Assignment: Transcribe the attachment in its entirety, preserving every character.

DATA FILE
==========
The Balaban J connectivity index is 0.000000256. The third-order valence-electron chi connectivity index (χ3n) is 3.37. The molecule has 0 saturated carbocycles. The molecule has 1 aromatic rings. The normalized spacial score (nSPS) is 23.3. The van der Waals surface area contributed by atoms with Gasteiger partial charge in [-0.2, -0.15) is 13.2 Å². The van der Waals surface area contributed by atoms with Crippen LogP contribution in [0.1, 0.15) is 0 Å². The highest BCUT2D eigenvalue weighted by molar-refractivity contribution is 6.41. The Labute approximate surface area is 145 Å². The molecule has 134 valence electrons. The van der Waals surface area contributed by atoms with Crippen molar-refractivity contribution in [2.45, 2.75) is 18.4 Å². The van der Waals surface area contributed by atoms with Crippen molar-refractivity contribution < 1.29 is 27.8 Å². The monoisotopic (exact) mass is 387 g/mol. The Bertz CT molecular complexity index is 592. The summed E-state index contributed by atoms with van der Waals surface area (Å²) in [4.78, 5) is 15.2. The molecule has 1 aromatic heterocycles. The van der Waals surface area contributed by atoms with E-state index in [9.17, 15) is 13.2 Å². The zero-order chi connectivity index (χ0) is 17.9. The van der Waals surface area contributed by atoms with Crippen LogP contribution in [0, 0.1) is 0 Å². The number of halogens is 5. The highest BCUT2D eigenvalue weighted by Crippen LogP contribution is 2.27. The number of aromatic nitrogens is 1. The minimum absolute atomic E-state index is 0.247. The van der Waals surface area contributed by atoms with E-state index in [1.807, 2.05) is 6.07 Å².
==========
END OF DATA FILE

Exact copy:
The Balaban J connectivity index is 0.000000256. The third-order valence-electron chi connectivity index (χ3n) is 3.37. The molecule has 0 saturated carbocycles. The molecule has 1 aromatic rings. The normalized spacial score (nSPS) is 23.3. The van der Waals surface area contributed by atoms with Gasteiger partial charge in [-0.2, -0.15) is 13.2 Å². The van der Waals surface area contributed by atoms with Crippen LogP contribution in [0.1, 0.15) is 0 Å². The highest BCUT2D eigenvalue weighted by molar-refractivity contribution is 6.41. The Labute approximate surface area is 145 Å². The molecule has 134 valence electrons. The van der Waals surface area contributed by atoms with Crippen molar-refractivity contribution in [2.45, 2.75) is 18.4 Å². The van der Waals surface area contributed by atoms with Crippen molar-refractivity contribution < 1.29 is 27.8 Å². The monoisotopic (exact) mass is 387 g/mol. The Bertz CT molecular complexity index is 592. The summed E-state index contributed by atoms with van der Waals surface area (Å²) in [4.78, 5) is 15.2. The molecule has 1 aromatic heterocycles. The van der Waals surface area contributed by atoms with E-state index in [9.17, 15) is 13.2 Å². The zero-order chi connectivity index (χ0) is 17.9. The van der Waals surface area contributed by atoms with Crippen LogP contribution in [0, 0.1) is 0 Å². The number of halogens is 5. The highest BCUT2D eigenvalue weighted by Crippen LogP contribution is 2.27. The number of aromatic nitrogens is 1. The minimum absolute atomic E-state index is 0.247. The van der Waals surface area contributed by atoms with E-state index in [1.807, 2.05) is 6.07 Å².